The Digestive System
Researchers have only recently begun to understand the many, often complex diseases that affect the digestive system. Accordingly, people are gradually replacing folklore, old wives’ tales, and rumors about the causes and treatments of digestive diseases with accurate, up-to-date information. But misunderstandings still exist, and while some folklore is harmless, some can be dangerous if it keeps a person from correctly preventing or treating an illness. Listed below are some common misconceptions about digestive diseases, followed by the facts as professionals understand them today.
Spicy food and stress cause stomach ulcers.
The truth is, almost all stomach ulcers are caused either by infection with a bacterium called Helicobacter pylori (H. pylori) or by use of pain medications such as aspirin, ibuprofen, or naproxen, the so-called nonsteroidal anti-inflammatory drugs (NSAIDs). Most H. pylori-related ulcers can be cured with antibiotics. NSAID-induced ulcers can be cured with time, stomach-protective medications, antacids, and avoidance of NSAIDs. Spicy food and stress may aggravate ulcer symptoms in some people, but they do not cause ulcers. Ulcers can also be caused by cancer.
Smoking a cigarette helps relieve heartburn.
Actually, cigarette smoking contributes to heartburn. Heartburn occurs when the lower esophageal sphincter (LES)—a muscle between the esophagus and stomach—relaxes, allowing the acidic contents of the stomach to splash back into the esophagus. Cigarette smoking causes the LES to relax.
Bowel regularity means a bowel movement every day.
The frequency of bowel movements among normal, healthy people varies from three a day to three a week, and some perfectly healthy people fall outside both ends of this range.
Habitual use of enemas to treat constipation is harmless.
Habitual use of enemas is not harmless. Over time, enemas can impair the natural muscle action of the intestines, leaving them unable to function normally. An ongoing need for enemas is not normal; you should see a doctor if you find yourself relying on them or any other medication to have a bowel movement.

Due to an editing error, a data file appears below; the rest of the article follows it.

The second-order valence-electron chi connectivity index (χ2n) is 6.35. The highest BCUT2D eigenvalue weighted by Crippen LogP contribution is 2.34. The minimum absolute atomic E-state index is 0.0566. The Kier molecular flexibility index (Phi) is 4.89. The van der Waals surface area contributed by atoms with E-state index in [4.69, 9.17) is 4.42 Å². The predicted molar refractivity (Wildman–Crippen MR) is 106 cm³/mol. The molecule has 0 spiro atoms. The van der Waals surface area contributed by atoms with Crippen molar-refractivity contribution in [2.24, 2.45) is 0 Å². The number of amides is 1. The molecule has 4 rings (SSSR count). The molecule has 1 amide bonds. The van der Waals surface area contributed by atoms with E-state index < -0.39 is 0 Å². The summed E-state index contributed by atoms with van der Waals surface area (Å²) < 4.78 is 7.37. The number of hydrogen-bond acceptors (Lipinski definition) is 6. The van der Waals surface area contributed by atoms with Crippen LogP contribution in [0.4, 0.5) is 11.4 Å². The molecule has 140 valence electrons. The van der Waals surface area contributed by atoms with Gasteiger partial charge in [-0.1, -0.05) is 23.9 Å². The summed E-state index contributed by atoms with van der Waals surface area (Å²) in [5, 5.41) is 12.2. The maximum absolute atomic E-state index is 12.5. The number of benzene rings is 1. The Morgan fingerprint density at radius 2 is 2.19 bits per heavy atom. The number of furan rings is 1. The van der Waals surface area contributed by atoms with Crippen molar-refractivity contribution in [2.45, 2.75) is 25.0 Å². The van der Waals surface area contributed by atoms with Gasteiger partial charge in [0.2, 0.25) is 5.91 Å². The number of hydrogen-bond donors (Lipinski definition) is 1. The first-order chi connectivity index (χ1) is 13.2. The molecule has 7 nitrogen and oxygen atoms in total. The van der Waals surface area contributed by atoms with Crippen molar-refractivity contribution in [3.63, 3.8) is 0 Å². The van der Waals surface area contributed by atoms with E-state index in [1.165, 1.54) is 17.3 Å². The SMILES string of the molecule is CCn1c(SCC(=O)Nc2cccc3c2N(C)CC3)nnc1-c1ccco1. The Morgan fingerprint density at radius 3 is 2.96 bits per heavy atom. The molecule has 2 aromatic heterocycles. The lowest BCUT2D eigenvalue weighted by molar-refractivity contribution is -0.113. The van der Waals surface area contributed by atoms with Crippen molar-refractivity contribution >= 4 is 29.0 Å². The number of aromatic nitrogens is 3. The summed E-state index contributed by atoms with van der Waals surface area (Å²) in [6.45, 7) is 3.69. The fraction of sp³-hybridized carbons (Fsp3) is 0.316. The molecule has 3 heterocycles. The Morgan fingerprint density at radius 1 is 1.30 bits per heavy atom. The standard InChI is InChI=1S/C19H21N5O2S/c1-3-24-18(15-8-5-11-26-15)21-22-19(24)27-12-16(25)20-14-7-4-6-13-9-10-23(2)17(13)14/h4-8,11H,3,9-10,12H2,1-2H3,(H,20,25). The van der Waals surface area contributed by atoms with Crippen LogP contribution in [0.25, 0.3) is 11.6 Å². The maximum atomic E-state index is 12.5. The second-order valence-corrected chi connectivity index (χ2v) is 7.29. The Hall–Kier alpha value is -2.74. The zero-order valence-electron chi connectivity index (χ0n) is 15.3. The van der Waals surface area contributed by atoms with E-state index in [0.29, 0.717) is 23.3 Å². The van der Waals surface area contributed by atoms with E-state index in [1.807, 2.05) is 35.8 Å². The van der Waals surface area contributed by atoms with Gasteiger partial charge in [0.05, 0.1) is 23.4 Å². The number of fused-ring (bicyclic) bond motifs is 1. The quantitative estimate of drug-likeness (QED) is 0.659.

Iritable Bowel Syndrome
Irritable bowel syndrome is a disease.
Irritable bowel syndrome is a disease, although it is also called a functional disorder. Irritable bowel syndrome involves a problem in how the muscles in the intestines work, as well as pain perception in the bowel. It is characterized by gas, abdominal pain, and diarrhea or constipation, possibly both. Although the syndrome can cause considerable pain and discomfort, it does not damage the digestive tract as organic diseases do. Also, irritable bowel syndrome does not lead to more serious digestive diseases later, such as cancer.
Diverticulosis is a serious but uncommon problem.
Actually, the majority of Americans over age 60 have diverticulosis, but only a small percentage have symptoms or complications. Diverticulosis is a condition in which little sacs or out-pouchings called diverticula develop in the wall of the colon. These sacs tend to appear and increase in number with age. Most people have no symptoms and learn that they have diverticula after an x ray or intestinal examination. Less than 10 percent of people with diverticulosis ever develop complications such as an infection (diverticulitis), bleeding, or perforation of the colon.
Inflamatory Bowel Disease
Inflammatory bowel disease is caused by psychological problems.
Inflammatory bowel disease is the general name for two diseases that cause inflammation in the intestines, Crohn’s disease and ulcerative colitis. The cause of the disease is unknown, but researchers speculate that it may be a virus or bacteria interacting with the body’s immune system. No evidence has been found to support the theory that inflammatory bowel disease is caused by tension, anxiety, or any other psychological factor or disorder.